I’d say the second best was Gran Electrica in adorable Dumbo, where I literally was able to try almost everything given I was going with a chef and restaurateur for “research” (thank God). Unfortunately the garden was wet and unattainable the evening we went, so I didn’t even get to experience their most attractive asset. On top of that, the double-sided chips were stale, the guacamole was over-smashed and monotonous with minimal “mix-ins”, and the flautas de pollo with salsa verde, though actually quite taste and bright, were served cold. That said, there were things that I loved, like the verduras en escabeche (pickled vegetables), the light romaine salad, the creamy, havarti filled and steamed chile rilleno, the deeply flavorful Frijoles de la Olla (black beans with oregano and queso fresco) and the quesadilla setas stuffed with oyster mushroom, queso fresco and jalapeno. The refreshing Tostada Jaiba, with peekytoe crab, lime, citrus and avocado, was inventive, crispy, and well-balanced, but the tacos overall were low on the flavor scale and just underwhelming. The tres leches cake, hiding a ring of pineapple and served with excruciatingly sweet caramel, was no where near as good as that of La Esquina’s. If you go to Dumbo for your Mexican food, I’d say save it for a day where you can sip margaritas on Gran Electrica’s back porch and focus on the more interesting dishes as opposed to what might be your go-to taco.

outside

outside

my favorite, crab tostada

my favorite, crab tostada. the perfect light meal

carnitas

carnitas

yes, we ordered this. flavorless and insanely overwhelming

yes, we ordered this. flavorless and insanely overwhelming

awesome salad

awesome salad

fish tacos

fish tacos

Of the three, El Toro Blanco was the most underwhelming food and scene-wise. At 9:30pm on a Saturday, the place was almost empty, and despite their attempt at setting the scene with darkness and music, it just feels a little stale. The chips are served in white bowls, the energy dipped early – it strikes me as the Mexican restaurant for an older crowd. The menu has some interesting options. The tostada chopped salad was actually pretty delicious, filled with romaine, tomato, black beans, corn, avocado, cilantro, chips and lime vinaigrette, and the grilled swordfish tacos and shortrib empanadas were tasty (albeit sweet), but I didn’t finish the meal super excited about my experience. The Sonoran cheese crisp, which was an open faced quesadilla with tomato, tasted like the homemade pizzas I make at home with grocery-store tortillas. The chocolate cake with mini churros and ice cream I do remember being pretty addictive though. Don’t get me wrong – I enjoyed my meal here, I just wouldn’t come racing back when I know I can get an even more exciting Mexican experience at the $5 per taco Dos Toros.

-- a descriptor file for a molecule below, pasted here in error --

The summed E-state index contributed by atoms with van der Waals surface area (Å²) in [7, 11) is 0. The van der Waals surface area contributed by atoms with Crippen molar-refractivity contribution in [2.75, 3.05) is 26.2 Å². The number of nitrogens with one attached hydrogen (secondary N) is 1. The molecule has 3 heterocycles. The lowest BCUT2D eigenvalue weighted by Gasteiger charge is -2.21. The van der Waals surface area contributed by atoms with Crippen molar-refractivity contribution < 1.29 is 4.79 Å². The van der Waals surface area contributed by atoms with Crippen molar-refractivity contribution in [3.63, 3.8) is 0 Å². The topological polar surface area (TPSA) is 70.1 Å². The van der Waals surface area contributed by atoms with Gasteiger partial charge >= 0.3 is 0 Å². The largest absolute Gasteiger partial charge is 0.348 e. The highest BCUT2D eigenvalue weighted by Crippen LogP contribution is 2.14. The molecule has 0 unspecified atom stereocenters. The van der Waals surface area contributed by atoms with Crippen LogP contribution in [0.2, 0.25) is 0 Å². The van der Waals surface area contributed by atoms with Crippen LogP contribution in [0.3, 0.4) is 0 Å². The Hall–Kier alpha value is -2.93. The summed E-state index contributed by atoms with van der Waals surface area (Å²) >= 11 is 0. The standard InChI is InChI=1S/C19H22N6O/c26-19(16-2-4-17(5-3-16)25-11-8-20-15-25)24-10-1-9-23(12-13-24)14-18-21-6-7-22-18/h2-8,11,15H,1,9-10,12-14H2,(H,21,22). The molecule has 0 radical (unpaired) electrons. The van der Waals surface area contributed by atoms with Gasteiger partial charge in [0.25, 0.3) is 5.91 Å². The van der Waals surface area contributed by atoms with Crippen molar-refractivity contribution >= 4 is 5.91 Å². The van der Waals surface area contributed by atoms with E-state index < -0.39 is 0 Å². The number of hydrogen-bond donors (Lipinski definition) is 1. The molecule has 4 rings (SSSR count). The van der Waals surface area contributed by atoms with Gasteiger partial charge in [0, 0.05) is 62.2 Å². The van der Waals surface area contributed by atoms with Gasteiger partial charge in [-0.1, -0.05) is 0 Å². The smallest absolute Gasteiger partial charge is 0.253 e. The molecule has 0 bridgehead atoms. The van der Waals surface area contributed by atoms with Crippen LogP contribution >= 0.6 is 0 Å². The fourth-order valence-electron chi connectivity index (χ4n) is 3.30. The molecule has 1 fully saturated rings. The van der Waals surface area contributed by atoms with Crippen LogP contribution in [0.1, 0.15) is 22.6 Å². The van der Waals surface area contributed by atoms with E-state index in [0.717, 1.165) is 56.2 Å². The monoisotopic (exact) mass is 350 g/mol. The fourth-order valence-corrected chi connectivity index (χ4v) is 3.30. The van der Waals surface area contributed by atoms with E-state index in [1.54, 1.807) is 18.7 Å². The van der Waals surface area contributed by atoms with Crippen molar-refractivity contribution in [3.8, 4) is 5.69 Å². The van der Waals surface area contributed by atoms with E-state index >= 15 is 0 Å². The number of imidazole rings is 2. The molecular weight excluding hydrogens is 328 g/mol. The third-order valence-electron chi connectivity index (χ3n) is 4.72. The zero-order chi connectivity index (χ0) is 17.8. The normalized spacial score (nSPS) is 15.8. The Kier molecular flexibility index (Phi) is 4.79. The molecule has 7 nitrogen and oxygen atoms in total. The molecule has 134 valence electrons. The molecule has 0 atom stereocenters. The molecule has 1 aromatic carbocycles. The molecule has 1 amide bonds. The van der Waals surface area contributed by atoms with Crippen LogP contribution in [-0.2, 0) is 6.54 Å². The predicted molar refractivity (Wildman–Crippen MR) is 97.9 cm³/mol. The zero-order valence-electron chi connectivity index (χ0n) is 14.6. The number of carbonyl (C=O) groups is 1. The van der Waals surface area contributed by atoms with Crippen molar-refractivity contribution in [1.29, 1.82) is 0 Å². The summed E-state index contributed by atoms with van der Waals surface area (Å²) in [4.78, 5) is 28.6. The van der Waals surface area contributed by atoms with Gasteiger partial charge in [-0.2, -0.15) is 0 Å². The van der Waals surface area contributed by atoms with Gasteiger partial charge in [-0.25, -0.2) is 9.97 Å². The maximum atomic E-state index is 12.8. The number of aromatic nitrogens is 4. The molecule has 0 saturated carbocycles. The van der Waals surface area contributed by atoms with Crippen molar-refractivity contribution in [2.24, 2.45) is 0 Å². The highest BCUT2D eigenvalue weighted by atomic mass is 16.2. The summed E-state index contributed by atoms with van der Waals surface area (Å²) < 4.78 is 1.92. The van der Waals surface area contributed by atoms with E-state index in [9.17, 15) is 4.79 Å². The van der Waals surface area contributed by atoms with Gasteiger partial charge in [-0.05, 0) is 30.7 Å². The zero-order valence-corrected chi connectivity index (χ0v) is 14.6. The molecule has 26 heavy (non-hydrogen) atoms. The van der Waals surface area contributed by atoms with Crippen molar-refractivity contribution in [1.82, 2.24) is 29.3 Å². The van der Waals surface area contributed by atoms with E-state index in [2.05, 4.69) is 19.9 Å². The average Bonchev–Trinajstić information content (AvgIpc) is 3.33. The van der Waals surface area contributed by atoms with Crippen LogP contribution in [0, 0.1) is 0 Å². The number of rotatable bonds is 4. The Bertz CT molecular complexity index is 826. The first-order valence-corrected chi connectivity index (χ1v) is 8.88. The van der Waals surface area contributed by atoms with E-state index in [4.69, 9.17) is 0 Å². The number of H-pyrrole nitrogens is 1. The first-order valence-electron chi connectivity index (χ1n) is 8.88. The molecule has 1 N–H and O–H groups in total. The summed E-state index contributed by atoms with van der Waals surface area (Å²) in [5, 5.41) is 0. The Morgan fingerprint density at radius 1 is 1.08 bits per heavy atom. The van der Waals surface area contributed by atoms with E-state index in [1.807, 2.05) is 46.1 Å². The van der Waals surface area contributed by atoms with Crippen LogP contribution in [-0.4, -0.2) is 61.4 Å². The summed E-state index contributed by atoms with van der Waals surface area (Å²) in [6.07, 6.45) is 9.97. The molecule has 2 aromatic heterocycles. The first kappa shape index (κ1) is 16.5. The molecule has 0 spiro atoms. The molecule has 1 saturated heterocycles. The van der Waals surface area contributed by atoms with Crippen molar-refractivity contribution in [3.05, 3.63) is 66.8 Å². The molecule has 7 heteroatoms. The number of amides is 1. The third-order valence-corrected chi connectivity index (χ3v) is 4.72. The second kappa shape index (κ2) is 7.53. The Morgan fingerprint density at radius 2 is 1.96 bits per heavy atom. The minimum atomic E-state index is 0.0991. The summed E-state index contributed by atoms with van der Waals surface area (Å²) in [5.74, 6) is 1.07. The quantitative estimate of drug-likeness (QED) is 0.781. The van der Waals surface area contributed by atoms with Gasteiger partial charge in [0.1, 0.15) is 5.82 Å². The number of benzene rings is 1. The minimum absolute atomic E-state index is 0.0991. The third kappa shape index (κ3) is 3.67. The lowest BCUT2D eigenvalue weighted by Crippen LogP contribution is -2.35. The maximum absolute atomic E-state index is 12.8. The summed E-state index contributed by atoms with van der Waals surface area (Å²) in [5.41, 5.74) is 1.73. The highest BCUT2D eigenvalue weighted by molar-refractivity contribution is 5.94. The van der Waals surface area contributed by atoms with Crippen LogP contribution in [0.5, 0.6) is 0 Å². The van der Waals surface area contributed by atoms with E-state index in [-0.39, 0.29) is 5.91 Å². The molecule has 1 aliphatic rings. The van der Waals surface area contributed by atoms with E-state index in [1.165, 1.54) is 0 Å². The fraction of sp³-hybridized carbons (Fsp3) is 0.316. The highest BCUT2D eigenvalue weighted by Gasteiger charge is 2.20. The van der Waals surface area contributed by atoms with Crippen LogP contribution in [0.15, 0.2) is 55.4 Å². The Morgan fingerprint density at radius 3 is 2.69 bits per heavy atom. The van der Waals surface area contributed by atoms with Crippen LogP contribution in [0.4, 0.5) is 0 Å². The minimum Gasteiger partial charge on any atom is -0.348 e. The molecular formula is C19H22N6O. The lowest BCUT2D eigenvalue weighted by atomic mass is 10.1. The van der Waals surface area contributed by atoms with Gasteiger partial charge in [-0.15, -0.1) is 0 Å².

inside

inside

quesadilla - crispy but nothing genius

quesadilla – crispy but nothing genius

My conclusion? Nothing has changed, I still love Mexican food and on most nights would prefer any of these restaurants over that serving any other food group. But against all Mexican / Latin American restaurants I’ve tried in this city (and around the states), I wouldn’t say these ones jump out at me. I’d love to give ABC Cocina another go-round when their “booked for 31 days straight” status simmers down.

ABC Cocina Grade: A-
Gran Electrica Grade: B+
El Toro Blanco Grade: B-

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Filed under Brooklyn, Chelsea, Drinks & Apps, Flatiron, Fun Group Dinner, Greenwich Village, Mexican, Noteworthy Noshes, West Village

Chez Sardine: pricey, carefully portioned Japanese

Picture 5